My Mother Was A Brilliant Teacher
When I was in sixth or seventh grade there was a boy in our class who came from a family of ten children. The family lived on a farm and the children worked in the barns before school. This boy had one pair of boots to wear in the barn and to school and they carried the smell of the barn. A group of students, myself included, joked and laughed, making fun of him for smelling, and even talked of sending him deodorant in the mail so he would understand how bad we thought the smell was.
One day after school, I was telling my mother about how clever we were in our idea of getting the message to him by sending deodorant. My mother did not scold me, but, rather, she asked, “Cathie, where did your father grow up?” I answered, “at the farm (it was during the Depression and several families lived at the family farm). Mom continued, “What did he have to do before school”? Of course, I answered, “worked in the barn”. Mom then said, “So do you think he had more than one pair of boots?”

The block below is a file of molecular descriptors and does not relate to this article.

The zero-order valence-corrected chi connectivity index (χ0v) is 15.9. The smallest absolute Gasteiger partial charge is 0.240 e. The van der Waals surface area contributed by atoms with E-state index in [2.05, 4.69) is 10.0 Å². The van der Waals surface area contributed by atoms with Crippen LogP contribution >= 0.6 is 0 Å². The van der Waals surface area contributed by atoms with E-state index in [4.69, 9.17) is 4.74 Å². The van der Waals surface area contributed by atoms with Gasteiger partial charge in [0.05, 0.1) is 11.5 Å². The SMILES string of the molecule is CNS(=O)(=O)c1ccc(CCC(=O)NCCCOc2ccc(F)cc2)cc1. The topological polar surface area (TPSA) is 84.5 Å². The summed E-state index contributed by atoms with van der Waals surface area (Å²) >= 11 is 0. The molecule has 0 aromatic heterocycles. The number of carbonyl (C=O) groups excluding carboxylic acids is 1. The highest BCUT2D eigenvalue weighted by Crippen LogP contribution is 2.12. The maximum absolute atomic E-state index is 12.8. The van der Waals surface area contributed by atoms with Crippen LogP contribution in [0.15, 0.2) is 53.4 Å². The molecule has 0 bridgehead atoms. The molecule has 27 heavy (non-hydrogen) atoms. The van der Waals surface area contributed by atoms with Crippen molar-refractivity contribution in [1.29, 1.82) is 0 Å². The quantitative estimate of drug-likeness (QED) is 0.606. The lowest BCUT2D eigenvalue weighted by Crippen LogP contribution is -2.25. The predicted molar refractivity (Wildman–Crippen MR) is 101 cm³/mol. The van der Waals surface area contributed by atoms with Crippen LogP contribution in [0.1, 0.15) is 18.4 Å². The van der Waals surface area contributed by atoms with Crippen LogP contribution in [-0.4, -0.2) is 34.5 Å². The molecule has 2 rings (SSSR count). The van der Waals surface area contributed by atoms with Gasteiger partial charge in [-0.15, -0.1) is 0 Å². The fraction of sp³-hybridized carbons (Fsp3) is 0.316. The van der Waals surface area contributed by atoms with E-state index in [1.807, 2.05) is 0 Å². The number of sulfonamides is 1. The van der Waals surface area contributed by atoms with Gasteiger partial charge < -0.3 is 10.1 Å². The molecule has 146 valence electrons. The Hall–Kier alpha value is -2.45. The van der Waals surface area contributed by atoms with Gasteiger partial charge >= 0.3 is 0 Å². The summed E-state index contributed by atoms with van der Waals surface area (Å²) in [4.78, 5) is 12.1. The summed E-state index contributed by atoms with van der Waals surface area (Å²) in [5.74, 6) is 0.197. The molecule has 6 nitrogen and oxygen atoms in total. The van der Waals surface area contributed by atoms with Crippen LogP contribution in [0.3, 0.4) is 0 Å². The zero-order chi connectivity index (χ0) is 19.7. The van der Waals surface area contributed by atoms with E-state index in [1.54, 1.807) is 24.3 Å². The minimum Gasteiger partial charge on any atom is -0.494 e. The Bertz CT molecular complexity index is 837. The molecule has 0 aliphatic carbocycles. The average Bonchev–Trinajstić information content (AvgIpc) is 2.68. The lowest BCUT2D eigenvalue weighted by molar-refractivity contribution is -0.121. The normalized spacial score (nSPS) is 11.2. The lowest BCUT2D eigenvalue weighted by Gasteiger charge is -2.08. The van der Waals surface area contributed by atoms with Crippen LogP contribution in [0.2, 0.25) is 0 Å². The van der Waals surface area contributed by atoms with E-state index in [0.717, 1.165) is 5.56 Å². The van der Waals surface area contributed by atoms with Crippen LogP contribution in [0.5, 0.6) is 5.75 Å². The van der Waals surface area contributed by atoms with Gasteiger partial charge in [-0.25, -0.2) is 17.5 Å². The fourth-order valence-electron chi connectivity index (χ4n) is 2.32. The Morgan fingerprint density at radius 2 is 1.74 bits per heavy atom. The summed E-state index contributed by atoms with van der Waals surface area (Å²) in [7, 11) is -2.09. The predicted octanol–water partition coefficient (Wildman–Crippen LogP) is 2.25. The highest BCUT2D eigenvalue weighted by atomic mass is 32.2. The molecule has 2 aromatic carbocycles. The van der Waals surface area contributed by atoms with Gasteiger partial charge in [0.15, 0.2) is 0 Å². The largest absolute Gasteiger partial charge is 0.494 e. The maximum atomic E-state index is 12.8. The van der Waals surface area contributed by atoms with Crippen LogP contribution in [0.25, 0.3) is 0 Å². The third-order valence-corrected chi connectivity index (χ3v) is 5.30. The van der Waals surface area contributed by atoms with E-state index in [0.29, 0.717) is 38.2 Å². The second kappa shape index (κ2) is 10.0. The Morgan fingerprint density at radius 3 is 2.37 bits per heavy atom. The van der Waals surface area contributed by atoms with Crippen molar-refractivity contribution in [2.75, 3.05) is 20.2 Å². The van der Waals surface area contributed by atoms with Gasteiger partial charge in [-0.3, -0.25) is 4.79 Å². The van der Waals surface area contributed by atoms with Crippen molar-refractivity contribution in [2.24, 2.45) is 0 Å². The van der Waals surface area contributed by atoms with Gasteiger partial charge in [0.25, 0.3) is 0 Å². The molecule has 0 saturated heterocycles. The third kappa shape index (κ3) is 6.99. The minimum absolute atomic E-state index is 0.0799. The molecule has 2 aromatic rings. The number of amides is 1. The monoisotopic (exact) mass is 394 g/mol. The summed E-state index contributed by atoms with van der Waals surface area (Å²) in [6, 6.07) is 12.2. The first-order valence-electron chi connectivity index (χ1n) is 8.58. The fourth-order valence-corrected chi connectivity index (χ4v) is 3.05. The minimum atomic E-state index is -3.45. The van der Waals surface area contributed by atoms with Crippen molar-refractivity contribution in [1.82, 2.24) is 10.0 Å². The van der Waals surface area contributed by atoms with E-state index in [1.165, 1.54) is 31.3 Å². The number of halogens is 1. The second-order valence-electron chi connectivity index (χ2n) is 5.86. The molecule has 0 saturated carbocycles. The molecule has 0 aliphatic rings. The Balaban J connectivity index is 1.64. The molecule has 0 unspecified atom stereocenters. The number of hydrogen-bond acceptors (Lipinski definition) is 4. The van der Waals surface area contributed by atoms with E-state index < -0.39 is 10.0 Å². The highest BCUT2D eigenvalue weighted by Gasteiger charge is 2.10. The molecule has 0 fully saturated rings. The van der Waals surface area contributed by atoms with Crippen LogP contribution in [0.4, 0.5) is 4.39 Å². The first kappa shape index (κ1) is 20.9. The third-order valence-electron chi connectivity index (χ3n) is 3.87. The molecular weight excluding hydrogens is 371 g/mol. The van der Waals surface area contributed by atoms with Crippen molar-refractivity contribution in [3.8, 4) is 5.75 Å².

That conversation was over fifty years ago, and I remember it as if it were yesterday. This was a strong lesson to me in being compassionate and loving toward others, (the do unto others rule) but, it also taught me to teach my children with a more thought-provoking process, rather than being quick to reprimand.